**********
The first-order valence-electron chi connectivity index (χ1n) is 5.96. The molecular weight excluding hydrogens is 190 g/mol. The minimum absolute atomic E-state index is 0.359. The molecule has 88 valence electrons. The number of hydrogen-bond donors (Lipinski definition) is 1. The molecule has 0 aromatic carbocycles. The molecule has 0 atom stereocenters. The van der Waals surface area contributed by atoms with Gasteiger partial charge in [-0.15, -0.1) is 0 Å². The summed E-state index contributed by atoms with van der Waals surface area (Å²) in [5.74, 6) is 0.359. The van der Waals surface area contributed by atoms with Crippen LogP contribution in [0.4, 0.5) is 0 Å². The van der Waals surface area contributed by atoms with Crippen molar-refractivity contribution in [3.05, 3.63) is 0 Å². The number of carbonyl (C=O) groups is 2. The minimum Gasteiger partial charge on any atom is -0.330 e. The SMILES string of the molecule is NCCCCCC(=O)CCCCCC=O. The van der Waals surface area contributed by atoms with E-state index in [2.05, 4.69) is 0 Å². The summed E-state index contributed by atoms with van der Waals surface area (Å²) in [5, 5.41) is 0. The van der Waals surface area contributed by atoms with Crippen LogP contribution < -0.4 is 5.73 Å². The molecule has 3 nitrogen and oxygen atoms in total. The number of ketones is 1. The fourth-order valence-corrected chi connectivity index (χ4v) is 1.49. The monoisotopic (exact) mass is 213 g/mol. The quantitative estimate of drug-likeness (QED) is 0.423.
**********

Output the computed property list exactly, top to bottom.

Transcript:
The first-order valence-electron chi connectivity index (χ1n) is 5.96. The molecular weight excluding hydrogens is 190 g/mol. The minimum absolute atomic E-state index is 0.359. The molecule has 88 valence electrons. The number of hydrogen-bond donors (Lipinski definition) is 1. The molecule has 0 aromatic carbocycles. The molecule has 0 atom stereocenters. The van der Waals surface area contributed by atoms with Gasteiger partial charge in [-0.15, -0.1) is 0 Å². The summed E-state index contributed by atoms with van der Waals surface area (Å²) in [5.74, 6) is 0.359. The van der Waals surface area contributed by atoms with Crippen LogP contribution in [0.4, 0.5) is 0 Å². The van der Waals surface area contributed by atoms with Crippen molar-refractivity contribution in [3.05, 3.63) is 0 Å². The number of carbonyl (C=O) groups is 2. The minimum Gasteiger partial charge on any atom is -0.330 e. The SMILES string of the molecule is NCCCCCC(=O)CCCCCC=O. The van der Waals surface area contributed by atoms with E-state index in [2.05, 4.69) is 0 Å². The summed E-state index contributed by atoms with van der Waals surface area (Å²) in [5, 5.41) is 0. The van der Waals surface area contributed by atoms with Crippen LogP contribution < -0.4 is 5.73 Å². The molecule has 3 nitrogen and oxygen atoms in total. The number of ketones is 1. The fourth-order valence-corrected chi connectivity index (χ4v) is 1.49. The monoisotopic (exact) mass is 213 g/mol. The quantitative estimate of drug-likeness (QED) is 0.423.